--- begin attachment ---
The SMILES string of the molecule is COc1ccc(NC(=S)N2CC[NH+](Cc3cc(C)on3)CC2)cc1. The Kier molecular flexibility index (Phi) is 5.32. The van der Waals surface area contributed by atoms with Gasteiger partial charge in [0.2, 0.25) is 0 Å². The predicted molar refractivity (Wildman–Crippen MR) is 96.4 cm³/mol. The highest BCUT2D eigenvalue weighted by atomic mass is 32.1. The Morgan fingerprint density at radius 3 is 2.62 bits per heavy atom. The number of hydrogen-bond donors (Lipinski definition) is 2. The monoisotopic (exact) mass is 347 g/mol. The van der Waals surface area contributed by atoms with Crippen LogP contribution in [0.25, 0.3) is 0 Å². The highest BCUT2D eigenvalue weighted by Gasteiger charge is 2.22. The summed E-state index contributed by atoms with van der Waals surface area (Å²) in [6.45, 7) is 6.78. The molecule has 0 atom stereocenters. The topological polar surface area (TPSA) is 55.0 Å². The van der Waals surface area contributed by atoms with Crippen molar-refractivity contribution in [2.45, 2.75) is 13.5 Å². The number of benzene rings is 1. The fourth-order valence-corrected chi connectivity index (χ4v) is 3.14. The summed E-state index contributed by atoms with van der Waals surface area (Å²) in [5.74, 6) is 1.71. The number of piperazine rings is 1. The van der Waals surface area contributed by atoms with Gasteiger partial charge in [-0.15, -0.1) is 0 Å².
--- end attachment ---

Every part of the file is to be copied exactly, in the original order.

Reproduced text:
The SMILES string of the molecule is COc1ccc(NC(=S)N2CC[NH+](Cc3cc(C)on3)CC2)cc1. The Kier molecular flexibility index (Phi) is 5.32. The van der Waals surface area contributed by atoms with Gasteiger partial charge in [0.2, 0.25) is 0 Å². The predicted molar refractivity (Wildman–Crippen MR) is 96.4 cm³/mol. The highest BCUT2D eigenvalue weighted by atomic mass is 32.1. The Morgan fingerprint density at radius 3 is 2.62 bits per heavy atom. The number of hydrogen-bond donors (Lipinski definition) is 2. The monoisotopic (exact) mass is 347 g/mol. The van der Waals surface area contributed by atoms with Crippen LogP contribution in [0.25, 0.3) is 0 Å². The highest BCUT2D eigenvalue weighted by Gasteiger charge is 2.22. The summed E-state index contributed by atoms with van der Waals surface area (Å²) in [6.45, 7) is 6.78. The molecule has 0 atom stereocenters. The topological polar surface area (TPSA) is 55.0 Å². The van der Waals surface area contributed by atoms with Crippen molar-refractivity contribution in [2.45, 2.75) is 13.5 Å². The number of benzene rings is 1. The fourth-order valence-corrected chi connectivity index (χ4v) is 3.14. The summed E-state index contributed by atoms with van der Waals surface area (Å²) in [5.74, 6) is 1.71. The number of piperazine rings is 1. The van der Waals surface area contributed by atoms with Gasteiger partial charge in [-0.15, -0.1) is 0 Å².